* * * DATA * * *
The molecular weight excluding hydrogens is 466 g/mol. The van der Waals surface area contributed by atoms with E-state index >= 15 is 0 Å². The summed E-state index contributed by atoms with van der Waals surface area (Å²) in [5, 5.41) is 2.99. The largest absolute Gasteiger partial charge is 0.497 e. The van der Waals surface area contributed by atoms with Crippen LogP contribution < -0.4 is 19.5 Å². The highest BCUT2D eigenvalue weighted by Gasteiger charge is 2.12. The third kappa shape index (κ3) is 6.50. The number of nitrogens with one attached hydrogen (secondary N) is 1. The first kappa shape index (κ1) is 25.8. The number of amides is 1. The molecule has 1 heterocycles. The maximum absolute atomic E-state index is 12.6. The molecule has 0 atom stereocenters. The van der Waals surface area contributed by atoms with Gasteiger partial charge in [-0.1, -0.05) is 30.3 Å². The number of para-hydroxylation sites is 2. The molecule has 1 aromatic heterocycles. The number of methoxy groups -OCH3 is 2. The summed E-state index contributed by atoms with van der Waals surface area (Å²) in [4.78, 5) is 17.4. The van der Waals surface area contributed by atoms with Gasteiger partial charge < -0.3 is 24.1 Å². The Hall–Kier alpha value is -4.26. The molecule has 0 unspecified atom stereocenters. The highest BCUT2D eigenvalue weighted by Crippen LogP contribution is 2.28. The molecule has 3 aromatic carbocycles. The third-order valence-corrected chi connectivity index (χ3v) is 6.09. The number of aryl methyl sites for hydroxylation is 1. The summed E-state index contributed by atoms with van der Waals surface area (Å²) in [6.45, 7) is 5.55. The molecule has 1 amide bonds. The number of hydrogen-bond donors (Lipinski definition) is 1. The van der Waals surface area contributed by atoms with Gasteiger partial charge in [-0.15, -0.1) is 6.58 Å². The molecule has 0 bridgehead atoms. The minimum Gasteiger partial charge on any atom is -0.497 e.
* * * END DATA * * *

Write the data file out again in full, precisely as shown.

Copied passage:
The molecular weight excluding hydrogens is 466 g/mol. The van der Waals surface area contributed by atoms with E-state index >= 15 is 0 Å². The summed E-state index contributed by atoms with van der Waals surface area (Å²) in [5, 5.41) is 2.99. The largest absolute Gasteiger partial charge is 0.497 e. The van der Waals surface area contributed by atoms with Crippen LogP contribution < -0.4 is 19.5 Å². The highest BCUT2D eigenvalue weighted by Gasteiger charge is 2.12. The third kappa shape index (κ3) is 6.50. The number of nitrogens with one attached hydrogen (secondary N) is 1. The first kappa shape index (κ1) is 25.8. The number of amides is 1. The molecule has 1 heterocycles. The maximum absolute atomic E-state index is 12.6. The molecule has 0 atom stereocenters. The van der Waals surface area contributed by atoms with Gasteiger partial charge in [-0.1, -0.05) is 30.3 Å². The number of para-hydroxylation sites is 2. The molecule has 1 aromatic heterocycles. The number of methoxy groups -OCH3 is 2. The summed E-state index contributed by atoms with van der Waals surface area (Å²) in [4.78, 5) is 17.4. The van der Waals surface area contributed by atoms with Gasteiger partial charge < -0.3 is 24.1 Å². The Hall–Kier alpha value is -4.26. The molecule has 0 unspecified atom stereocenters. The highest BCUT2D eigenvalue weighted by Crippen LogP contribution is 2.28. The molecule has 3 aromatic carbocycles. The third-order valence-corrected chi connectivity index (χ3v) is 6.09. The number of aryl methyl sites for hydroxylation is 1. The summed E-state index contributed by atoms with van der Waals surface area (Å²) in [6.45, 7) is 5.55. The molecule has 1 amide bonds. The number of hydrogen-bond donors (Lipinski definition) is 1. The van der Waals surface area contributed by atoms with Gasteiger partial charge in [-0.15, -0.1) is 6.58 Å². The molecule has 0 bridgehead atoms. The minimum Gasteiger partial charge on any atom is -0.497 e.